Why is project reporting important?
Project reporting is an essential part of keeping your team informed on their progress once a project is in flight, and to evaluate your project’s success once it’s complete.
Project reports can shed light on where resources have been used, what problems have halted progress, when you can expect a project to be finished, and whether or not it's on budget. For agencies specifically, project reports can help provide:
📋 Team transparency: Project reports include detailed updates on just about every part of a project, from upcoming milestones and deadlines, to actual time spent on tasks and budget overspend. This highlights any potential issues to your team and gives a fuller picture of the overall health of your projects. Sharing this kind of information with your team provides transparency and creates a shared sense of accountability.
⏱️ Better resource planning and management: How is your team's time actually spent, and how long do project tasks usually take? If you can't track it, you can't answer that question! Building a report on how your team's time is spent helps you track project progress more accurately. This information shows you if any of your resources have time to spare, and can be reallocated based on your business needs. For example, if a project’s progress is lagging due to the design team being under-resourced, and you have a designer who has finished their tasks ahead of schedule on another project, you can bring this newly available team member over to help pick up the slack and improve the pace of the project.
🏥 Project health: A status report offers a high-level view of your project’s overall health. If a project is going off course, or you're bleeding its budget, it's better to know early so you can try and make things right. In a worst-case scenario, if you can see that scope creep or other factors have affected your project’s delivery, it’s best to be on the front foot and communicate this early to your clients so you can agree on what the next steps should be.
💲Budget tracking: Project managers need to know their budget spend in real time to assess how their projects are tracking. If scope creep is starting to impact your team’s task delivery and project timeline, it will ultimately impact your project's budget. Project reports are the most effective way to give you full control over monitoring your budget spend and resource utilization.
Now that you know how useful project reports can be for your agency let's break down how to put one together 📈.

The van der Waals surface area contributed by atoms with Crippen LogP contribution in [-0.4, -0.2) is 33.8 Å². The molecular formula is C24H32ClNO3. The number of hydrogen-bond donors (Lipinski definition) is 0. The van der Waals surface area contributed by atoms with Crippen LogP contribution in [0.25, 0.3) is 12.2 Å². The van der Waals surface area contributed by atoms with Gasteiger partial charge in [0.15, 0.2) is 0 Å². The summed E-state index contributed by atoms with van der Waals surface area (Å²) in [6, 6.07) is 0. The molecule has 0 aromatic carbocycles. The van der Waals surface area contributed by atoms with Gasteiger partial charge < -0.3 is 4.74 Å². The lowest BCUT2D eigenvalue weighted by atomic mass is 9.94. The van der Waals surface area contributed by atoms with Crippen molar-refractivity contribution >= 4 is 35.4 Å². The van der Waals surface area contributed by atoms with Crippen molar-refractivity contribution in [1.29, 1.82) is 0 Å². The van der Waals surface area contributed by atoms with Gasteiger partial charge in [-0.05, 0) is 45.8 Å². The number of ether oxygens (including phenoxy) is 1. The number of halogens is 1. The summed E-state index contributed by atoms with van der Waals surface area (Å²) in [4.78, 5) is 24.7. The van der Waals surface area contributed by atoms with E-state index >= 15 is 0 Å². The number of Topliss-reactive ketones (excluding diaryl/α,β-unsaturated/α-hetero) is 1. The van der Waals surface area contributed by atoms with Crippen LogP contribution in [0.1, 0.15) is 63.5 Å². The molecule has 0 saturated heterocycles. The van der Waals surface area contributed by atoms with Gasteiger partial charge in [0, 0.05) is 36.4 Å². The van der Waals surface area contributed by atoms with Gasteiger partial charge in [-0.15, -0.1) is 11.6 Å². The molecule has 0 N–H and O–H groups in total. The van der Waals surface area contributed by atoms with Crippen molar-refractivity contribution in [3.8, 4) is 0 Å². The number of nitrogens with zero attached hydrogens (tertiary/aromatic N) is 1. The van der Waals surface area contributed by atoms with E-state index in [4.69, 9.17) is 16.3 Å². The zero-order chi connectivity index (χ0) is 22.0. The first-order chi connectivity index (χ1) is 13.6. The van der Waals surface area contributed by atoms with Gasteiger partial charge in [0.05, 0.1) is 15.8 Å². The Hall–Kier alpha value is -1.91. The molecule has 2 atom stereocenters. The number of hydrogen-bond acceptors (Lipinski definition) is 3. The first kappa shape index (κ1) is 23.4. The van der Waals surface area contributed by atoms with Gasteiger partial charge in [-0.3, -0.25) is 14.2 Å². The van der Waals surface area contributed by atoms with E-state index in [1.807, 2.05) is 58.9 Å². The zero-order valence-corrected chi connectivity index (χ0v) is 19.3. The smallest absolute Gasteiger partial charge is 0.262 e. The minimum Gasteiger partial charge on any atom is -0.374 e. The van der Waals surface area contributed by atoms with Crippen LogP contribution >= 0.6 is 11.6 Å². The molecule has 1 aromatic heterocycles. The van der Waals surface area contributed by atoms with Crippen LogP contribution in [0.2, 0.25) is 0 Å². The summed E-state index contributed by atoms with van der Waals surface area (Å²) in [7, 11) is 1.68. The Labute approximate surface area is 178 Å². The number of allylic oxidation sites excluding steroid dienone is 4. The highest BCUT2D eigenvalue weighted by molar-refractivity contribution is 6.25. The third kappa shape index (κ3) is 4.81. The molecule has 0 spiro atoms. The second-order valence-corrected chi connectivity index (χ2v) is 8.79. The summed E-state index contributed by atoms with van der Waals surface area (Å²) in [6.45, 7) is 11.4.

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3 tips for building and sharing project reports
1. Draw essential data from a project to create accurate projections
You can use the power of data to plan with accuracy and ensure your project is on the right track from day one. With resource planning software, you can map out your project tasks against your available resources, set due dates for deliverables, and keep track of other relevant project information all in one place—before a project even kicks off! Managing expectations on deliverables in a shared project plan at the very beginning ensures everyone will be on the same page later on.
Let’s say that your agency is shooting a television commercial for a client. In the past, similar commercials have taken roughly 220 hours to create (factoring in casting, scriptwriting, and production). Using this model, you set a budget of $15,000, which is what you predict it will cost to get the project done. Once you assign tasks to your team, a quick look at a report in Float shows that unless you cut some hours from one of your departments, you'll be slightly over budget.
Example of a project budget report in Float
Instead of finding this out after the project has been completed, the project summary report shows you this information as it's happening. You’re then left with a number of different options to choose from: find a way to cut down on some hours in a department, shorten the commercial time, or go back to the client with a revised quote for the project.
2. Stay on top of your team's capacity and shift resources as needed
The best way to tackle problems and obstacles that arise on a project is to do so honestly and head-on. To get a realistic look at the overall health of a project, you must be willing to answer some key questions:
- Are there any roadblocks to completing deliverables by the scheduled deadlines?
- Are you operating at full capacity and efficiency? Is anyone on your team being over or under-worked?
- Do you need to adjust or reallocate your resources to deliver the projects in your pipeline?
These are all important issues that your team needs answers to—however, without a project report, it's hard to know where things stand. Let’s take a look at what shifting a project timeline and resources might look like at your agency.